The Space Navigator is an odd little widget. It’s perhaps best described as a kind of 3D mouse, and was originally developed for professional designers, engineers and architects who work with complex 3D graphics programs such as AutoDesk.
Instead of simply moving up and down, or left and right, as an ordinary mouse does, the Space Navigator allows you to work with 3D objects and images by tilting, rolling, or zooming in and out of the screen to get a better view.
At first glance, the Space Navigator just looks like a small dial or knob that sits on your desk, held in place by its weighty metallic base. But once you start to experiment with it you soon realize that it’s actually more like a small joystick, as it allows you to view 3D objects by tilting it backwards and forwards to roll around objects, or twisting it to spin clockwise or anti-clockwise. You can also push down on the central knob to zoom in on the surface of the object, or pull it up to zoom away.
The advantages for 3D designers are obvious, but in recent months, the developers at 3DConnexion have attempted to broaden the Space Navigator’s appeal to a wider range of users. They’ve released a ‘Notebook’ model, which is smaller and lighter than the original Personal Edition version (not to mention rather more expensive). They’re now promoting the Space Navigator to users of Photoshop – where it can be used to quickly zoom in and out, or pan across large images. It can also be used with Google’s free Sketchup design program, Google Maps, and even the online virtual world of Second Life (there’s also a list of other compatible programs on the 3DConnexions web site).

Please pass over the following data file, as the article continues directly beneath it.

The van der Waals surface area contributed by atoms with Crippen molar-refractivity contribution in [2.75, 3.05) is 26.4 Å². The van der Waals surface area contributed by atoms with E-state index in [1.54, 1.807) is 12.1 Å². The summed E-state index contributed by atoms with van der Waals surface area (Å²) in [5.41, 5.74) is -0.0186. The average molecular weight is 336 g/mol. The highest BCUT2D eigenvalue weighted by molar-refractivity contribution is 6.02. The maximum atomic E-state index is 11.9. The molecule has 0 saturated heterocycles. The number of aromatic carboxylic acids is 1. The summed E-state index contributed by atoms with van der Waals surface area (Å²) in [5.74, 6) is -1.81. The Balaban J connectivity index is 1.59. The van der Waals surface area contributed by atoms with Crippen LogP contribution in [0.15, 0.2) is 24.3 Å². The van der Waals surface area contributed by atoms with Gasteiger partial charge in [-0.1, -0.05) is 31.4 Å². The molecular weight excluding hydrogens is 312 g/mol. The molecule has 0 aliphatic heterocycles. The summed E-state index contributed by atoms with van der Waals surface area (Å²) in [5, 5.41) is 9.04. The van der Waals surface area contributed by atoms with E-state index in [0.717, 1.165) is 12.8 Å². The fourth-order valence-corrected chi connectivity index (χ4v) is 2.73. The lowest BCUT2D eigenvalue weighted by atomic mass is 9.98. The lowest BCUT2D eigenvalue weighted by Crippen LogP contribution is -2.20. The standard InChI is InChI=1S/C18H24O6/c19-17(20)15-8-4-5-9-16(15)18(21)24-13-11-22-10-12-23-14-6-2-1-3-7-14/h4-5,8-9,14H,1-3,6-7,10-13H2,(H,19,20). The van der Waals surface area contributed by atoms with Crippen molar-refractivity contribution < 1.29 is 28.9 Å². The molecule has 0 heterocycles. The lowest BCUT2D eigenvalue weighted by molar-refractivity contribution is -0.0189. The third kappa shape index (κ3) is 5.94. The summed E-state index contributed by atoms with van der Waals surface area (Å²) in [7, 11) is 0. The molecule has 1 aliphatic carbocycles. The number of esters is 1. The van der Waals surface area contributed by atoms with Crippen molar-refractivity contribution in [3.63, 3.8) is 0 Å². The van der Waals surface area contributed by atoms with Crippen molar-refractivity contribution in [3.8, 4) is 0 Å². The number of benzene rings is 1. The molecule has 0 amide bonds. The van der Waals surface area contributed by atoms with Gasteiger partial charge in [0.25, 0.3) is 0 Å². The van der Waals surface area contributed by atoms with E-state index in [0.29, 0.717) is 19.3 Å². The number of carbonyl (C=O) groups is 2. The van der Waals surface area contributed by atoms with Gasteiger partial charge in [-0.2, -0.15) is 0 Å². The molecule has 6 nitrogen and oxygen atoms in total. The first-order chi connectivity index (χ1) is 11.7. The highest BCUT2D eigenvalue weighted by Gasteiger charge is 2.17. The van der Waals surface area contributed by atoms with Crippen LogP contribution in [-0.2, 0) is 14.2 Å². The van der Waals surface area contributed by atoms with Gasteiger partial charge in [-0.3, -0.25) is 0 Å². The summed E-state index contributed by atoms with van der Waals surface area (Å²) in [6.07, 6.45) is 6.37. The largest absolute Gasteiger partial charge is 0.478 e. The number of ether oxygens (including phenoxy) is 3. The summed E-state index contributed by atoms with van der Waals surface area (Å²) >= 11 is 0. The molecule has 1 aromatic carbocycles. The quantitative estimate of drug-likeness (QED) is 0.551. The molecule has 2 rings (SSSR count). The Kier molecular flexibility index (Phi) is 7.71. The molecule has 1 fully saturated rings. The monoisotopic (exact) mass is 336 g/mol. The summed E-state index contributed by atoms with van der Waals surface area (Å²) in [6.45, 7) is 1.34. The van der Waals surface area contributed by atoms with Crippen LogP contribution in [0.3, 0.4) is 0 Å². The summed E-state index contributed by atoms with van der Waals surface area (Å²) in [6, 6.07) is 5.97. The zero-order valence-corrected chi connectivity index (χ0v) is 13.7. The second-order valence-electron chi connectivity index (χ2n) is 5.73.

Getting used to the 3D controls isn’t difficult, however the poor documentation did cause some problems at first. The skimpy Quick Start guide fails to mention that you need to install special plug-ins for programs such as Photoshop and Sketchup in order to use them with the Space Navigator, and we were forced to call their technical support team for help in order to set the device up properly.
The incomplete installation guide is simply sloppy, and the relatively high price of the Notebook model (£90) means that we’d be more inclined to recommend that people try out the less expensive Personal Edition for £39. But note, the Personal Edition is not licensed for commercial use, so you if you are planning on using it for work then you’ll need to fork out £89 for the Standard Edition of the same product. However, if you’re a regular user of 3D design software – or just hooked on Google Earth – it could still earn its keep by improving your productivity with those programs.